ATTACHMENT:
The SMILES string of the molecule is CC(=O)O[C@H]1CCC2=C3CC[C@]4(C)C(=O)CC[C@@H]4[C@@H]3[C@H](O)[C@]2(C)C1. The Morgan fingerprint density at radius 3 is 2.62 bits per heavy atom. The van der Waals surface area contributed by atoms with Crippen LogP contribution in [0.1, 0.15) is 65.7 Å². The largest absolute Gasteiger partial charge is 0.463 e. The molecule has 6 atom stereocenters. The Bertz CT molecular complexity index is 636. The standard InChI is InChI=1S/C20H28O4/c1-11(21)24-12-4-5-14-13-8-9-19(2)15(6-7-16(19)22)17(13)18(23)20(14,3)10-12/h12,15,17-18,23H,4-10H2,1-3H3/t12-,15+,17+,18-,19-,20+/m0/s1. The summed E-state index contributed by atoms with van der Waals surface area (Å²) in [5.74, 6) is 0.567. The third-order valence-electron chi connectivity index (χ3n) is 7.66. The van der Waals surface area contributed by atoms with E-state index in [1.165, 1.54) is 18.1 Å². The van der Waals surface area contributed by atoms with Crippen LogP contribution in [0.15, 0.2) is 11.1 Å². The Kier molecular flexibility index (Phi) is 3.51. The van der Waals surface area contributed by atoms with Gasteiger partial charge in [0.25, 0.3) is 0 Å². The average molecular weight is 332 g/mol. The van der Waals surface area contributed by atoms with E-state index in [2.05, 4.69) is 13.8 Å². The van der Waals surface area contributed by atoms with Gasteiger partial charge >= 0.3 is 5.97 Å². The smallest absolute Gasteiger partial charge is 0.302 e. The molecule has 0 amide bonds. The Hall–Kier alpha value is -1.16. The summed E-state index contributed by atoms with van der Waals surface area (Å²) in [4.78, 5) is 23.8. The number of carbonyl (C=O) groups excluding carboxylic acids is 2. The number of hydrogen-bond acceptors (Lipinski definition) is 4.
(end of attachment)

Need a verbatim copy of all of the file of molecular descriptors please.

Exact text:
The SMILES string of the molecule is CC(=O)O[C@H]1CCC2=C3CC[C@]4(C)C(=O)CC[C@@H]4[C@@H]3[C@H](O)[C@]2(C)C1. The Morgan fingerprint density at radius 3 is 2.62 bits per heavy atom. The van der Waals surface area contributed by atoms with Crippen LogP contribution in [0.1, 0.15) is 65.7 Å². The largest absolute Gasteiger partial charge is 0.463 e. The molecule has 6 atom stereocenters. The Bertz CT molecular complexity index is 636. The standard InChI is InChI=1S/C20H28O4/c1-11(21)24-12-4-5-14-13-8-9-19(2)15(6-7-16(19)22)17(13)18(23)20(14,3)10-12/h12,15,17-18,23H,4-10H2,1-3H3/t12-,15+,17+,18-,19-,20+/m0/s1. The summed E-state index contributed by atoms with van der Waals surface area (Å²) in [5.74, 6) is 0.567. The third-order valence-electron chi connectivity index (χ3n) is 7.66. The van der Waals surface area contributed by atoms with E-state index in [1.165, 1.54) is 18.1 Å². The van der Waals surface area contributed by atoms with Crippen LogP contribution in [0.15, 0.2) is 11.1 Å². The Kier molecular flexibility index (Phi) is 3.51. The van der Waals surface area contributed by atoms with Gasteiger partial charge in [0.25, 0.3) is 0 Å². The average molecular weight is 332 g/mol. The van der Waals surface area contributed by atoms with E-state index in [2.05, 4.69) is 13.8 Å². The van der Waals surface area contributed by atoms with Gasteiger partial charge >= 0.3 is 5.97 Å². The smallest absolute Gasteiger partial charge is 0.302 e. The molecule has 0 amide bonds. The Hall–Kier alpha value is -1.16. The summed E-state index contributed by atoms with van der Waals surface area (Å²) in [4.78, 5) is 23.8. The number of carbonyl (C=O) groups excluding carboxylic acids is 2. The number of hydrogen-bond acceptors (Lipinski definition) is 4.